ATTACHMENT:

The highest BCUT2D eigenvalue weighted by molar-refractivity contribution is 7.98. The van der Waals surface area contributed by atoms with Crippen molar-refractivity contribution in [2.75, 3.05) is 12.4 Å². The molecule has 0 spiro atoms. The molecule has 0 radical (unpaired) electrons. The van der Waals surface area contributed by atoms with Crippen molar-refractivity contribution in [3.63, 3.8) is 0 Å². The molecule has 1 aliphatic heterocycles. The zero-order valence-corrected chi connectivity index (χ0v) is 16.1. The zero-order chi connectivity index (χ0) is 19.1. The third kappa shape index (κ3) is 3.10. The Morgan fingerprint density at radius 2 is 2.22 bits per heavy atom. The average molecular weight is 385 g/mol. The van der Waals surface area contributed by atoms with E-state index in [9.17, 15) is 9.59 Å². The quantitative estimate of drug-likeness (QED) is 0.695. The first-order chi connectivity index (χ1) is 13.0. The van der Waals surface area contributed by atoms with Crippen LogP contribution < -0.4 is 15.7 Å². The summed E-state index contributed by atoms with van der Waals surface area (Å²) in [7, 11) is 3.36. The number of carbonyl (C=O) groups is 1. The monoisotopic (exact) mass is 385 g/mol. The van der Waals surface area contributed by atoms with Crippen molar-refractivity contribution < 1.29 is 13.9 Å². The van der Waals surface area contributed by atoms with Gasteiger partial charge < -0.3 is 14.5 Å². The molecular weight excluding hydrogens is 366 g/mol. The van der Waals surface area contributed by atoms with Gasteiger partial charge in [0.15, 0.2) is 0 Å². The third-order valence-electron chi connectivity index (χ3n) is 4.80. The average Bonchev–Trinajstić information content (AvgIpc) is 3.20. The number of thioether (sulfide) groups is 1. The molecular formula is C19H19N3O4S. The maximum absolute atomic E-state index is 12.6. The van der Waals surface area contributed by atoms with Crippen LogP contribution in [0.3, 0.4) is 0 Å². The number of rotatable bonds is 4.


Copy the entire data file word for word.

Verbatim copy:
The highest BCUT2D eigenvalue weighted by molar-refractivity contribution is 7.98. The van der Waals surface area contributed by atoms with Crippen molar-refractivity contribution in [2.75, 3.05) is 12.4 Å². The molecule has 0 spiro atoms. The molecule has 0 radical (unpaired) electrons. The van der Waals surface area contributed by atoms with Crippen molar-refractivity contribution in [3.63, 3.8) is 0 Å². The molecule has 1 aliphatic heterocycles. The zero-order valence-corrected chi connectivity index (χ0v) is 16.1. The zero-order chi connectivity index (χ0) is 19.1. The third kappa shape index (κ3) is 3.10. The Morgan fingerprint density at radius 2 is 2.22 bits per heavy atom. The average molecular weight is 385 g/mol. The van der Waals surface area contributed by atoms with E-state index in [9.17, 15) is 9.59 Å². The quantitative estimate of drug-likeness (QED) is 0.695. The first-order chi connectivity index (χ1) is 13.0. The van der Waals surface area contributed by atoms with Crippen LogP contribution < -0.4 is 15.7 Å². The summed E-state index contributed by atoms with van der Waals surface area (Å²) in [7, 11) is 3.36. The number of carbonyl (C=O) groups is 1. The monoisotopic (exact) mass is 385 g/mol. The van der Waals surface area contributed by atoms with Crippen molar-refractivity contribution < 1.29 is 13.9 Å². The van der Waals surface area contributed by atoms with Gasteiger partial charge < -0.3 is 14.5 Å². The molecular weight excluding hydrogens is 366 g/mol. The van der Waals surface area contributed by atoms with Gasteiger partial charge in [0.15, 0.2) is 0 Å². The third-order valence-electron chi connectivity index (χ3n) is 4.80. The average Bonchev–Trinajstić information content (AvgIpc) is 3.20. The number of thioether (sulfide) groups is 1. The molecular formula is C19H19N3O4S. The maximum absolute atomic E-state index is 12.6. The van der Waals surface area contributed by atoms with Crippen LogP contribution in [0.3, 0.4) is 0 Å². The number of rotatable bonds is 4.